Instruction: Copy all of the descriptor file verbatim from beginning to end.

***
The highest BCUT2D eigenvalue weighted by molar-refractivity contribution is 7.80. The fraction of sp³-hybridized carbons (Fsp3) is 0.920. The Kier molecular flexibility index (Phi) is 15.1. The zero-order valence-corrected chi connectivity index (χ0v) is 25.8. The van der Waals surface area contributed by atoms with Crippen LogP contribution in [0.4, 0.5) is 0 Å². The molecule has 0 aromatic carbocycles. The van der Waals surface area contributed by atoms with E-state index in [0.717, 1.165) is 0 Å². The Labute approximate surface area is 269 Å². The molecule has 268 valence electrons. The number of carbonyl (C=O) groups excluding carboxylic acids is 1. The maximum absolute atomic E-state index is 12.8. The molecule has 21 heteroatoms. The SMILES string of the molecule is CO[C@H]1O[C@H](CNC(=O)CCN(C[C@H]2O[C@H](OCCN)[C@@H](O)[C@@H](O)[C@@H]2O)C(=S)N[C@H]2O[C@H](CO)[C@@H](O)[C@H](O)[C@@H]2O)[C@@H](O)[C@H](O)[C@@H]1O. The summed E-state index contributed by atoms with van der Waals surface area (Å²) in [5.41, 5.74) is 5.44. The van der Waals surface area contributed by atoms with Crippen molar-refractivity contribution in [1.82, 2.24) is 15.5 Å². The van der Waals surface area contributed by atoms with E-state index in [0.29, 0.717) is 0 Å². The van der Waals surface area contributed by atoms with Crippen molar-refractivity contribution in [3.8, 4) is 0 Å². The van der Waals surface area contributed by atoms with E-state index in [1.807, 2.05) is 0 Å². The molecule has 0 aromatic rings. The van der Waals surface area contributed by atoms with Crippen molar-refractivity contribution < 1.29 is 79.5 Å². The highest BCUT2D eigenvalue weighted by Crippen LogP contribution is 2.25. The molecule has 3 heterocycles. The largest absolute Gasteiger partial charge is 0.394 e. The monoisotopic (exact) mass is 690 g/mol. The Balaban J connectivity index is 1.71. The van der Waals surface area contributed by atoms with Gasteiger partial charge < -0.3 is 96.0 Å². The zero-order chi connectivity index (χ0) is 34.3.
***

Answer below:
The highest BCUT2D eigenvalue weighted by molar-refractivity contribution is 7.80. The fraction of sp³-hybridized carbons (Fsp3) is 0.920. The Kier molecular flexibility index (Phi) is 15.1. The zero-order valence-corrected chi connectivity index (χ0v) is 25.8. The van der Waals surface area contributed by atoms with Crippen LogP contribution in [0.4, 0.5) is 0 Å². The molecule has 0 aromatic carbocycles. The van der Waals surface area contributed by atoms with E-state index in [0.717, 1.165) is 0 Å². The Labute approximate surface area is 269 Å². The molecule has 268 valence electrons. The number of carbonyl (C=O) groups excluding carboxylic acids is 1. The maximum absolute atomic E-state index is 12.8. The molecule has 21 heteroatoms. The SMILES string of the molecule is CO[C@H]1O[C@H](CNC(=O)CCN(C[C@H]2O[C@H](OCCN)[C@@H](O)[C@@H](O)[C@@H]2O)C(=S)N[C@H]2O[C@H](CO)[C@@H](O)[C@H](O)[C@@H]2O)[C@@H](O)[C@H](O)[C@@H]1O. The summed E-state index contributed by atoms with van der Waals surface area (Å²) in [5.41, 5.74) is 5.44. The van der Waals surface area contributed by atoms with Crippen molar-refractivity contribution in [1.82, 2.24) is 15.5 Å². The van der Waals surface area contributed by atoms with E-state index in [0.29, 0.717) is 0 Å². The van der Waals surface area contributed by atoms with Crippen molar-refractivity contribution in [3.8, 4) is 0 Å². The van der Waals surface area contributed by atoms with E-state index in [1.807, 2.05) is 0 Å². The molecule has 0 aromatic rings. The van der Waals surface area contributed by atoms with Crippen molar-refractivity contribution < 1.29 is 79.5 Å². The highest BCUT2D eigenvalue weighted by Crippen LogP contribution is 2.25. The molecule has 3 heterocycles. The largest absolute Gasteiger partial charge is 0.394 e. The monoisotopic (exact) mass is 690 g/mol. The Balaban J connectivity index is 1.71. The van der Waals surface area contributed by atoms with Gasteiger partial charge < -0.3 is 96.0 Å². The zero-order chi connectivity index (χ0) is 34.3.